Co-Parenting Hannukah-Style at Christmas: A Mom’s Eye View

VProud TV

My first Hanukkah as a single mom was lucky. My play A Body of Water was in rehearsal for its New York debut and I was traveling back and forth from Minnesota. I celebrated some nights with my son Josh at home in St. Paul and traveled to New York for others while Josh stayed with his dad. So instead of brooding about being a single mother on nights I would have been alone, I was preoccupied by rehearsals. Easy-peasy. For a while.

But other holidays came and went, bringing challenges, loneliness and sometimes tears. I remembered those days while watching VProud TV’s Guide to Coparenting During the Holidays. I found it through a friend while searching for resources on a column for my own blog; and what I love is they ask real people to share real experiences about real life.

Karen Cahn, who narrates the video, notes that the first year “sucks” – but then offers true-to-life tips for how it can be better. "Your goal should always be that the happiness and well being of your kids comes first, no matter what,” Cahn says. “Your kids just want their parents to get along and for there to be good vibes…so make that your goal. It's hard as hell but you can do it. Be Bruce and Demi."

Cahn also emphasizes the necessity of compromise—which really landed on my doorstep after the divorce, when I remarried. She talks about being Jewish and marrying someone who isn’t—and how important it is to introduce new traditions gradually. I wish I’d had this video years ago and been able to take her advice.

My son Josh was five when his stepdad Pete and I got married, and Pete’s family was expecting us for Christmas at their cabin in Two Harbors, MN. Josh’s father, meanwhile, was a cantor at a local synagogue in St. Paul, and became quite worried about his son celebrating Christmas. Though I didn’t say so, I worried a bit myself.

It’s not easy to hold on to your heritage if you’re not Christian on Christmas, but it’s even harder when one parent is part of the Jewish clergy. Unfortunately, during the early years of our divorce, Josh’s dad and I were not good at figuring things out together or talking with each other. Compromise came after hard-fought battles and was usually just a result of exhaustion.

In the end, I got my new husband to agree that we would celebrate Christmas at his parents’ home but not bring a tree into ours. I told Josh we were sharing Pete’s family’s holiday but that it wasn’t our holiday; and that we would share our Hanukkah with them.

That was the good part. The bad part was that Pete bought Josh eight presents for each night of Hanukkah and then Pete’s parents bought him a huge pile of Christmas presents, and I wanted Josh to be happy about his new family so I let it go on, year after year, and my son began to expect a ridiculous amount of presents at holiday time.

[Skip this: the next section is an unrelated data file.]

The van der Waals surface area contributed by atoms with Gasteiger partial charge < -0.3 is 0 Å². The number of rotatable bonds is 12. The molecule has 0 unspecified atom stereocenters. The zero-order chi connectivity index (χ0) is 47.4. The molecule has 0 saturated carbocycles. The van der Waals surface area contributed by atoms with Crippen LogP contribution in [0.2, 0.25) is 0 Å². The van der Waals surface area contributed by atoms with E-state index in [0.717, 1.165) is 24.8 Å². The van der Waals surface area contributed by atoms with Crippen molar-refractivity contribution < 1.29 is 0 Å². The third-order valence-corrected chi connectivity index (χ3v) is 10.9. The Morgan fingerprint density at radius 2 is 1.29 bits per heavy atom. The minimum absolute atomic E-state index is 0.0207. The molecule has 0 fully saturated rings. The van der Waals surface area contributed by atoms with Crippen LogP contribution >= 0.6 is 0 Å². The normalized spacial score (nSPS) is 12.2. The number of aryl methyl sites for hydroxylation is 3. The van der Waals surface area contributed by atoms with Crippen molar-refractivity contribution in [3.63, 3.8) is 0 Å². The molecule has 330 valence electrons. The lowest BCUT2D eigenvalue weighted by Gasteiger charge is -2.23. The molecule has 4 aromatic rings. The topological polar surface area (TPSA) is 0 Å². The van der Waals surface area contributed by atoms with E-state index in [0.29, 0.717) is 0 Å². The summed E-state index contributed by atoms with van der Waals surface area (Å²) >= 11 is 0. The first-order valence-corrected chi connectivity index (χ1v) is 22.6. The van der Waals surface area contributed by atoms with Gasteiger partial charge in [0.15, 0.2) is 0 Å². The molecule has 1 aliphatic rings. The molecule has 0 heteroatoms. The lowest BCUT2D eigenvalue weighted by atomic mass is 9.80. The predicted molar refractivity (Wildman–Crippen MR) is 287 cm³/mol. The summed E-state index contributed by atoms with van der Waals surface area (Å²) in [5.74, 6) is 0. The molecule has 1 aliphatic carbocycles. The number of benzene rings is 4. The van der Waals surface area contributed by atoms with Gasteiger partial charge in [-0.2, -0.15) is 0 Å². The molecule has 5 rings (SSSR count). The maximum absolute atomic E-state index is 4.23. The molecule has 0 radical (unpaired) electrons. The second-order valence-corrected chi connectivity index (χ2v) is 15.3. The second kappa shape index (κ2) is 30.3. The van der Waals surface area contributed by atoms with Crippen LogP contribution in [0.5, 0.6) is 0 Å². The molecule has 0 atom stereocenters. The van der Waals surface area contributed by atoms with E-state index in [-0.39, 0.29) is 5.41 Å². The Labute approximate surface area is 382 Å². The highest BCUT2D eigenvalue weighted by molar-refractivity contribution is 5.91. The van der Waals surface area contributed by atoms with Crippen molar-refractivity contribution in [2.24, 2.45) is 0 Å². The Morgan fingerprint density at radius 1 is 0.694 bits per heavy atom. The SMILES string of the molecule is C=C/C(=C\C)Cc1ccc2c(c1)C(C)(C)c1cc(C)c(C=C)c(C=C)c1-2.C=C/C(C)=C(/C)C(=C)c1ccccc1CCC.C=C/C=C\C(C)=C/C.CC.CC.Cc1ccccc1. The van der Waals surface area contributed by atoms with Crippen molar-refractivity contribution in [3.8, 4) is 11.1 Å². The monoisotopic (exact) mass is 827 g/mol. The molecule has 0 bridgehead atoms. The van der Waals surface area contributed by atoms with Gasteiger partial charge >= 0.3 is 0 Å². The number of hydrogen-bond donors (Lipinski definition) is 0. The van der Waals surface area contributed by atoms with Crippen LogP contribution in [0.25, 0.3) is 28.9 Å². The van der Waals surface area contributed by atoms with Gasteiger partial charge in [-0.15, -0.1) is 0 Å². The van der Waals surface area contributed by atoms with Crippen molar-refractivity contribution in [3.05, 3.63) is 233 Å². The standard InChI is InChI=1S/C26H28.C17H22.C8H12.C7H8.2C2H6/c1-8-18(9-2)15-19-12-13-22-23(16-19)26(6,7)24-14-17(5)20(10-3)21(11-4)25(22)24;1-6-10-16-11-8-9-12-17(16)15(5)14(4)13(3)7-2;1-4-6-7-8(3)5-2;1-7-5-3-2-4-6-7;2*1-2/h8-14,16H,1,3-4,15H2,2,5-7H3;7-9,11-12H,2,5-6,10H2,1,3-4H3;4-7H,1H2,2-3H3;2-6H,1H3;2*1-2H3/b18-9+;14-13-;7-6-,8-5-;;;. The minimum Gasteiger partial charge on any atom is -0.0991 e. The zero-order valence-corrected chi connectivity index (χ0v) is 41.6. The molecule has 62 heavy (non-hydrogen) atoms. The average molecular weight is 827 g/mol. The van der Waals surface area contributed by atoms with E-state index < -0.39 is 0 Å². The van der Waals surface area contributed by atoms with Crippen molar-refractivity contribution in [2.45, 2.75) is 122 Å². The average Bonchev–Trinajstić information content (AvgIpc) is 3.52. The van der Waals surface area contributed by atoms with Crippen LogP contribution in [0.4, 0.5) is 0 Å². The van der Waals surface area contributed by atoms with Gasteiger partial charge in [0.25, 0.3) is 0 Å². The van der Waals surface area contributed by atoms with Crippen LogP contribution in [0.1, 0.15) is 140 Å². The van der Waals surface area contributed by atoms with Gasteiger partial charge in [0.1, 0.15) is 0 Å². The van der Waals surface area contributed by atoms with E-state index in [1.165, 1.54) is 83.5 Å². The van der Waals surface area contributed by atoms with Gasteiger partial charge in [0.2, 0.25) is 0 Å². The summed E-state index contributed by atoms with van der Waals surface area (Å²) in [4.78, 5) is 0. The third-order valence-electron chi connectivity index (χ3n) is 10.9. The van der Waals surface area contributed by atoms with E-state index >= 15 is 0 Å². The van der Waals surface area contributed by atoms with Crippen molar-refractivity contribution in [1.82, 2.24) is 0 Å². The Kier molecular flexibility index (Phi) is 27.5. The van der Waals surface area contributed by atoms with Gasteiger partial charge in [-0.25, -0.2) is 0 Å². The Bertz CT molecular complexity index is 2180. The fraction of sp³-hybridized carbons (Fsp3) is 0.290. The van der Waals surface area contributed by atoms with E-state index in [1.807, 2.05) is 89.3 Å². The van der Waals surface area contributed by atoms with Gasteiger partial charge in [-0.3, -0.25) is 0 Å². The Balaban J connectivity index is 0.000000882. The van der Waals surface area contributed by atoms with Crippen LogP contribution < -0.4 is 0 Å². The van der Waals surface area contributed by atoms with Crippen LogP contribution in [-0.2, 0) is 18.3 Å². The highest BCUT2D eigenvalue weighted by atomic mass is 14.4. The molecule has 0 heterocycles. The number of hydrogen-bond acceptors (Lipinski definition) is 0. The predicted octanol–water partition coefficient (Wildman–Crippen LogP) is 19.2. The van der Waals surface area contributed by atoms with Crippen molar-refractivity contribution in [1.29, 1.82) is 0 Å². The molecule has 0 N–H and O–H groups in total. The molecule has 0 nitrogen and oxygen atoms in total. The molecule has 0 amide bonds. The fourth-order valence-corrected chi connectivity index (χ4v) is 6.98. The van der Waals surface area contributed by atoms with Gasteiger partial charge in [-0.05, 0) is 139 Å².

I’m sure you know that over-gifting can become quite the problem, because presents should not be what either holiday is about. That kind of mistake took a lot of years of walking back, by asking for fewer presents and changing some of the purchased presents to ones we made.

But other tips the video shared resonated, since I think I (mostly) managed to achieve them.

·      You are the adult: don’t make your kid make decisions about who to spend time with on the holidays

·      Don’t’ worry about the date because the time you spend together is more important than any actual day

·      Take advantage of alone time (that was really a fun one to figure out)

·      Be open to transforming traditions (like teaching your Christian cousins how to play dreidel after a Christmas dinner)

I also appreciated two things people in the video said because I lived them:

“The end of a marriage doesn’t have to be the end of a family,” says Mandy Dawson.

 “Remember: you’re divorcing yourself from your own anger and bitterness,” says Karen Cahn.

Both women are right on the money, but it’s hard to know how right until you’ve gone through your own divorce. I worked through many of my own difficult feelings by writing a novel for middle-graders called The Beat on Ruby’s Street, about a young girl whose parents end up separating in 1958. While writing it, I realized the idea of divorcing yourself from negative feelings isn’t one that can happen overnight. But it can happen.

In the end I think the key to getting on with life, holidays, and co-parenting is, as the video points out, compromise. But it’s also about being willing to own your feelings and get past them—and about sharing them with other parents, which is why I wish V-Proud had been around for me when my son was little.  On the other hand, I’m glad it’s here now—for us all.

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How to cite this page

Zark, Jenna. "Co-Parenting Hannukah-Style at Christmas: A Mom’s Eye View." 10 December 2015. Jewish Women's Archive. (Viewed on April 13, 2024) <>.